On Thursday and Friday, the European Council in Brussels will discuss a possible Brexit deal which until now has eluded the negotiators from EU and UK. While UK has voted to leave the EU, Albania and North Macedonia are waiting eagerly to open accession negotiations and join the EU in the future. Their fate will also be decided by the European Council.
The European Commission recommended already in May this year that the Council should open negotiations with Albania and North Macedonia after the two countries had delivered on reforms. In particular North Macedonia has waited for years for this moment but the opening of negotiations was blocked in the past by Greece because of the name issue. This painful issue was resolved last year.
It came therefore as a surprise that the General Affairs Council, meeting on 15 October in Luxembourg, was not able to reach a unanimous decision on opening the negotiations. Reportedly, three Member States, France, the Netherlands and Denmark, opposed accepting the Commission’s recommendation concerning both or one of the countries.
Johannes Hahn, the Commissioner in charge of Enlargement, could not hide his disappointment at the press conference on Tuesday. “I really regret this because it’s again not a moment which we can be proud of. There is no doubt that any further postponement would damage our credibility in the Western Balkans and our ambition to become a stronger global power,” he said.
He assured that the two candidate countries have met all conditions for opening negotiations and that apparently nothing has happened since the Commission’s recommendation in May to change that conclusion. He also calmed those Member States that might think that opening negotiations would mean that Albania and North Macedonia would join EU any year soon.
“A positive decision would mean that we can start preparing the negotiations, decide on benchmarks and opening the first chapters on the rule of law where we have a lot of leverage,” he explained. His hope is now that “the heads of state at the European Council will restore the EU’s credibility in the enlargement process”.’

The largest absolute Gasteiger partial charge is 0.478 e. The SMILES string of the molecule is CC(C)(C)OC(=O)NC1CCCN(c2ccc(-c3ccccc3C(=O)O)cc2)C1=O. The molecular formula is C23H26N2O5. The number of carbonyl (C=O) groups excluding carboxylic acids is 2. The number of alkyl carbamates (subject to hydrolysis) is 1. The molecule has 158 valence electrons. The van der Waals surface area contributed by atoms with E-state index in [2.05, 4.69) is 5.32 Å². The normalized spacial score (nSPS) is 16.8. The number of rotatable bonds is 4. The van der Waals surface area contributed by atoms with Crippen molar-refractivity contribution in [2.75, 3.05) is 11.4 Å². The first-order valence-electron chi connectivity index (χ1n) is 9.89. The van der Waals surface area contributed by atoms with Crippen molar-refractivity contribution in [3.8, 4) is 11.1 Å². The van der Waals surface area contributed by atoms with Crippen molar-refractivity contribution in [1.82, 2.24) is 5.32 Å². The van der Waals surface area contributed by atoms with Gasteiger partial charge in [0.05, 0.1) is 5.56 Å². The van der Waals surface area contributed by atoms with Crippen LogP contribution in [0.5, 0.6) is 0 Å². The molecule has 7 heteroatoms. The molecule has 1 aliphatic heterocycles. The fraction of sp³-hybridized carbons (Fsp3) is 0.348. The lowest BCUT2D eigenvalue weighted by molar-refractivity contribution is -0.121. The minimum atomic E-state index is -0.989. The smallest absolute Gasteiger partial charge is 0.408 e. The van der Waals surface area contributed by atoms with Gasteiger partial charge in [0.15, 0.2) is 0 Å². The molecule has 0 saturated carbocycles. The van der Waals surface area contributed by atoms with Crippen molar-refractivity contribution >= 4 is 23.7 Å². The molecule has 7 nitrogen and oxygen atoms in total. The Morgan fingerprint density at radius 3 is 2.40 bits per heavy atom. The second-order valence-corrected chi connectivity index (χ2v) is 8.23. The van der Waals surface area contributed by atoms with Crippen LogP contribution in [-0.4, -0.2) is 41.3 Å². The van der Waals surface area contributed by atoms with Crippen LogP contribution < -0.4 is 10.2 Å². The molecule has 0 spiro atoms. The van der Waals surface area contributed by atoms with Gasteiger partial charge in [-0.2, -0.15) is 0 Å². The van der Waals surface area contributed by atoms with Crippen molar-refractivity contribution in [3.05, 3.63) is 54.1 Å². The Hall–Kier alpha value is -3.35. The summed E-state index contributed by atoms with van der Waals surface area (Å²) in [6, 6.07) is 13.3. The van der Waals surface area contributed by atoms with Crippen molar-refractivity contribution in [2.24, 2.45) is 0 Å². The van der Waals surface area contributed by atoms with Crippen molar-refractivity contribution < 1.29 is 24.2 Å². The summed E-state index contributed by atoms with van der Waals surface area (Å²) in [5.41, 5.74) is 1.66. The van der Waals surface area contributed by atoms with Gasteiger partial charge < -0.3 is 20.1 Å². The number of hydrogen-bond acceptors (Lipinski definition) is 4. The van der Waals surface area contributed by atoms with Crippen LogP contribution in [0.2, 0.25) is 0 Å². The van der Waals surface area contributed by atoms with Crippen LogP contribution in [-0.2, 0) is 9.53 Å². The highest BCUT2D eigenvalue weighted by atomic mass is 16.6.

Tytti Tuppurainen, Finnish minister for European Affairs and representing the Finnish EU-presidency, assured that the Council had done everything in its power and confirmed that 25 countries had been in favour of opening the negotiations but declined to explain why the three countries had been against the idea. “I don’t want to name and shame the countries,” she said.
The Brussels Times asked Commissioner Hahne at a press briefing with the Macedonian Prime Minister Zoltan Zaev on Wednesday if it was not a matter of transparency to explain the political motivations as to why some Member States had objected against the opening of negotiations despite the Commission’s recommendation to do so.
Hahne replied that it was an internal meeting and declined to disclose the positions of individual Member States. “We have to deliver and give a green light to opening the negotiations. If not properly rewarded for the reform agenda, there is no incentive to continue. I hope that the leaders at the European Council will reconsider the broader political assessment of the situation.”
While Albania, at least in the past, was known for its dysfunctional parliament, North Macedonia was praised by Hahne for having created an atmosphere of cooperation in its parliament. The countries not in favour of opening negotiations have probably in mind previous enlargement rounds when candidate countries were prematurely accepted.
Dimitris Avramopoulus, the Greek Commissioner for migration, warned on Wednesday against a “re-balkanisation” of the region if Albania and North Macedonia, both neighbours to Greece, would be denied the opening of accession negotiations.
The Brussels Times